By Matt Lewis
Executive Editor, Publisher & Multimedia Reporter
It was some time during the afternoon that our ship, the Pearl Mist, pulled into port and docked. We were back in America, so that meant there was going to be a hullabaloo in regards to the U.S. Customs and Immigration Enforcement division, because you know, a bunch of rich, White, old American citizens were trying to sneak illegal immigrants and other contraband into the good ol’ U.S. of A.
But enough of my anti-American non-sense, I was glad to be back in the U.S. It meant I could finally find a copy of my beloved New York Times newspaper. And enough of this French-speaking, Southern-aggressor-hating Canadian crap.
Of course, me being a young guy, full of vim and vigor, I was desperate to get off the boat and go to a few local shops, a decent local restaurant (for a change in dining options, as we had been eating a lot of the “same” meals on the ship), and also to check out the bar scene after the my family went to sleep and I could feel free to be more “wild.”
I swear, I was just about the only person on the ship to be harassed about my American status and what I was doing going in and out of the country so frequently as of late.
*Reporter’s Note: The last time I had even left the country was January 2010. I had been stopped then by Border Patrol and asked to delete photographs I had taken of the U.S.-Mexico border from the Nogales, Ariz. side. I was told it was a matter of national security and that I was not allowed to capture, retain or distribute those images. I found out later, what the agent had told me was false.
Also, as for my acts of ingress and egress, I had left the U.S. about a week or so earlier, I was re-entering the U.S. and was only planning on being back in America for about a day and then leaving for international waters and Canada for about another day or two before returning back to the U.S.*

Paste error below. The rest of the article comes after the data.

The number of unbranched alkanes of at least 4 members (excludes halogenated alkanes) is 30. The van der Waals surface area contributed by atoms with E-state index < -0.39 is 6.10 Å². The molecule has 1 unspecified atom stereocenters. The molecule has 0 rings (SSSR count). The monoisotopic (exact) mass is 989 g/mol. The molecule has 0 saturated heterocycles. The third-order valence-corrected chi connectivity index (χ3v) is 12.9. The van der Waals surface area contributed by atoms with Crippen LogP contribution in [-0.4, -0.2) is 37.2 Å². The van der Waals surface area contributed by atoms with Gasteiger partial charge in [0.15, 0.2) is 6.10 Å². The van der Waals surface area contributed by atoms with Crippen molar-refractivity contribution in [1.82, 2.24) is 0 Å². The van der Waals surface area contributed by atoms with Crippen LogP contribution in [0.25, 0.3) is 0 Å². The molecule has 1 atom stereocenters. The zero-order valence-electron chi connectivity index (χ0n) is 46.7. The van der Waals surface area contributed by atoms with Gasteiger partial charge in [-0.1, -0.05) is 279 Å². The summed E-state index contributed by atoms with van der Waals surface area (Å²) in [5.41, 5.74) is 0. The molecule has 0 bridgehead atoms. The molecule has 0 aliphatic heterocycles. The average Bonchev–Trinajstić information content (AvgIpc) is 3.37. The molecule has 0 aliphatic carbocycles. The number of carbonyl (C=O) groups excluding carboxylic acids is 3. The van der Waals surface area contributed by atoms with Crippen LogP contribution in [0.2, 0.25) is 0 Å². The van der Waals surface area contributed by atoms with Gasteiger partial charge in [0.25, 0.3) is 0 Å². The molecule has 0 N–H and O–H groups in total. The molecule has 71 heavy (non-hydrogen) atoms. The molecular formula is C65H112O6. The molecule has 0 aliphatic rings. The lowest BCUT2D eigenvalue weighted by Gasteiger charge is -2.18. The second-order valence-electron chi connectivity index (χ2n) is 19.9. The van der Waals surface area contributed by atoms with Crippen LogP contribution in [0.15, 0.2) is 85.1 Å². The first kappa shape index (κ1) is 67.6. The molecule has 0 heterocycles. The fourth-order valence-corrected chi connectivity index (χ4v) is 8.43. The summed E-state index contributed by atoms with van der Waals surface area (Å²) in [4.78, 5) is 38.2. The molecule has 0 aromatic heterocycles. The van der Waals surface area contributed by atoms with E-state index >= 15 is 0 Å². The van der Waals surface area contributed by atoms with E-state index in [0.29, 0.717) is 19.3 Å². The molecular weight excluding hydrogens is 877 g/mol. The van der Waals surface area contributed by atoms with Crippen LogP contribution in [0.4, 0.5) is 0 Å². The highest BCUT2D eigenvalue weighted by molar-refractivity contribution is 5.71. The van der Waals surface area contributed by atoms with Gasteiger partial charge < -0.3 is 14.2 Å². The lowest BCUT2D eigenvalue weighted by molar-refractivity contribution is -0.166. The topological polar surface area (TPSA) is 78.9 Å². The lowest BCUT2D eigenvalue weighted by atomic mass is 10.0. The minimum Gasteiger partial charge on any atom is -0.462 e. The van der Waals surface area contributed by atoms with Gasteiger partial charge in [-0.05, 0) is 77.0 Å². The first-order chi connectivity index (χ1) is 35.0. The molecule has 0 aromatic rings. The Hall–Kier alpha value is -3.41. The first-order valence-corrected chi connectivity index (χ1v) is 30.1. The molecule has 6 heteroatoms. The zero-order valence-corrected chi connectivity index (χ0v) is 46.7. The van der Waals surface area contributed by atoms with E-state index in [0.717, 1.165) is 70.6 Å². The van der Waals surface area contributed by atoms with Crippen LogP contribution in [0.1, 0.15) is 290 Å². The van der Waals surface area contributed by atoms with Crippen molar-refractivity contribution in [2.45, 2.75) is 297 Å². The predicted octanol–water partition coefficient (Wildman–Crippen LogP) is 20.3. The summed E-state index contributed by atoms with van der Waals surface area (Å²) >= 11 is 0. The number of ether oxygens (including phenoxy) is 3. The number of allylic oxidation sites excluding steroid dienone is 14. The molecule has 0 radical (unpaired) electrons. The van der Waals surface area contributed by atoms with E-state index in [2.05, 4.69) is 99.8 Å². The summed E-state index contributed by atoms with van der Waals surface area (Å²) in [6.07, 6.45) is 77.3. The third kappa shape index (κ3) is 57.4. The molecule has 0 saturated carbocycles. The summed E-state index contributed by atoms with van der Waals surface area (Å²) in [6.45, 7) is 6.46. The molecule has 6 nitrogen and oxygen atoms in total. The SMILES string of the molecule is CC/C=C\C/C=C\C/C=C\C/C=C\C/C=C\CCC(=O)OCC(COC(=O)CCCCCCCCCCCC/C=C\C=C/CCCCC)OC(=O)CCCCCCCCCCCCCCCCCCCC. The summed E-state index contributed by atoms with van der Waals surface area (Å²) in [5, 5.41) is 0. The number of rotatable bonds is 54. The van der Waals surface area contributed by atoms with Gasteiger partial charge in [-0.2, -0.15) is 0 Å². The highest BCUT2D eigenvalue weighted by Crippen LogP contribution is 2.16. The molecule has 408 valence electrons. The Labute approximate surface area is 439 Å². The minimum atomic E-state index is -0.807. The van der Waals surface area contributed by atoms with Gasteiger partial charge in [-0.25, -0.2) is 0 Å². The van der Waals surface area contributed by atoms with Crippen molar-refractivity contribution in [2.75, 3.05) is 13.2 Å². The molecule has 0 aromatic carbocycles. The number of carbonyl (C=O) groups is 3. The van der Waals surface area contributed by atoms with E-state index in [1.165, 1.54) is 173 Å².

So, as far as the port town of Clayton, I don’t have much good or bad to say about it. It was a small port town like many on the Northeastern seaboard near the U.S.-Canada border. I would classify it as an upper-middle class town with fishing and tourism as their primary drivers of economic stability and growth – respectively. I would say the people there are about as nice as anywhere – despite the reputation New Yorkers may get. (Besides that idea that New Yorkers are supposed to be rude, I think, only applies to those who live in New York City.)
The two things that did stick out were a pub, that was tucked about as close to our dock as could be and the library. The pub, O’Briens Restaurant & Bar (226 Webb St.) was a great place for the crew of the Mist to hang out during break. My brother and I, that night went back to O’Briens after I had already been there earlier in the day for a Coke and to use their wi-fi. We saw the staff celebrating one of their birthdays with beer and wings. We asked if we could sit with them and they obliged. They made us feel welcome, not like we were intruding on their private affair. The staff genuinely got along with the guests they were serving, and it was apparent.
As for the library, the Hawn Memorial Library, was another great place in town to get free wi-fi; but beyond that, it was an opportunity to learn about the book culture of the town. From what I could gather, it seemed like only women and families frequented the library – or at least that’s what all the magazines were geared towards at the front entrance. In the back room, where I posted up for several hours, I found a nice haven for peace. I also got a blast from the past as old portraits of the town’s former dignitaries gazed upon this newcomer’s face. I could hear the conversation between a local committee planning some event while also sharing a bit of gossip. I could also see the town’s newspapers yellowing in the racks as they went unread.
For me, Clayton was a town I loved visiting. My final comment of the area might best be summed up by a thought I had while walking through a farmer’s market/festival the town was having: “This wouldn’t be a bad place to be stuck. It’s like a white-collar prison. Even the dirtiest parts of town are ‘clean.'”
# # #
– 30 –